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NURSERY RHYMES.Simple Simon met a pieman, The North wind doth blow,Going to the fair; And we shall have snow,Says Simple Simon to the pieman, And what will poor Robin do then ?Let me taste your ware. He will hop to a barn,Says the pieman to Simple Simon, And to keep himself warm" Show me first your penny." Will hide his head under his wing,Says Simple Simon to the pieman, Poor thing." Indeed I have not any."Polly, put the kettle on,Simple Simon went a-fishing, Polly, put the kettle on,For to catch a whale; Polly, put the kettle on,All the water he had got oy t th ,Was in his mother's pail. And let's drink tea.He went to shoot a wild duck, Sukey, take it off again,But the wild duck flew away; Sukey, take it off again,Says Simon, " I can't hit him, Sukey, take it off again,Because he will not stay." They're all gone away.See, saw, Margery Daw, Ride a cock-horse to Banbury Cross,Jenny shall have a new master; To see what Tommy can buy;She shall have but a penny a day, A penny white loaf, a penny white cake,Because she can't work any faster. And a twopenny apple pie.


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NURSERY RHYMES.Where are you going to, my pretty maid?I'm going a-milking, sir, she said.May I go. with you, my pretty maidYou're kindly welcome, sir, she said.What is your father, my pretty maid ?My father's a farmer, sir, she said.Say, will you marry me, my pretty maid ?Yes, if you please, kind sir, she said,What is your fortune, my pretty maid ?My face is my fortune, sir, she said.Then I won't marry you, my pretty maid!Nobody asked you, sir! she said.Curly locks, curly locks, wilt thou bemine ?Thou shalt not wash dishes, nor yet feedthe swineBut sit on a cushion, and sew a fineseam,And feed upon strawberries, sugar, andcream.Willy boy, Willy boy, where are youI will go with you if I may.I am going to the meadows, to see themmowing.Daffy-Down-Dilly has come up to town, I am going to see them make the hay.In a yellow petticoat, and a green gown.I'll tell you a storyAbout Jack a Nory,And now my story's begun;I'll tell you anotherAbout Jack and his brother,-AND NOW MY STORY'S DONE.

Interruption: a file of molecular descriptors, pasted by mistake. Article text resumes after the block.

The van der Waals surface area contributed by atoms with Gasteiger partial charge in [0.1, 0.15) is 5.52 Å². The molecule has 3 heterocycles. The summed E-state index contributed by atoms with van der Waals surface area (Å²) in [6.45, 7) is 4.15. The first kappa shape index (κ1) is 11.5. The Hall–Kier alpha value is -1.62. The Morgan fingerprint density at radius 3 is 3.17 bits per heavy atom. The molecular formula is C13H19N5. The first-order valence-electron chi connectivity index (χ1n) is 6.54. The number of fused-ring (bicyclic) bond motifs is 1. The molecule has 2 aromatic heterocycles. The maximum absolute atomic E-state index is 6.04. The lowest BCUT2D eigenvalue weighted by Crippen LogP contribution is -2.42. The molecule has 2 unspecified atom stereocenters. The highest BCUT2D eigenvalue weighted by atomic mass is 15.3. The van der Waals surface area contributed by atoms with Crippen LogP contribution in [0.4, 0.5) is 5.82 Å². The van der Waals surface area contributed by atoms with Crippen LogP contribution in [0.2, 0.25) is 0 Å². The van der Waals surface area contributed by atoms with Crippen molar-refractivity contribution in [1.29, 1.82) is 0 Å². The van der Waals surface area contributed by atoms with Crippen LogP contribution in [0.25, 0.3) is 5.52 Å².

7 ,m6YTIME TON BOOKS.ch ontaining numerous c oloure d and plain,-ad -ound in attractive tarn is ed'e v em.al orul with, this olmmeSOME'ALPHABET., i' FARMYARD ALPHAdET.,;MRS~FtRY;-RHYME A 8C;QAETALPHABET.f_`W HITT INGTON.K8 AND JUDY.`XXPLE PIE.''4,'OUND THE CIRCUS.11_I HND JUDY.OURtTE, ANIMALS..'NBOOTS.fRIDING HOOD.SERY RHYMES,G~iTH E R U BBARD.INTO Z-00LAND.tAt PL'YY HOL.0A rU-NE BOOK OF TRADES.L E HOUSE WE LIVE IN.ERY NUMBERS.'2D ONE Ak' TWO.''tOF FUN AND FROLIC.F, NNY FAILNDS.AOW wow,ELLAlt EWONDE4.0L LAMP.tbogo maiked* are ako'kepit inLXE N 0R lNfkERS 'RU-TlBLE


Full Text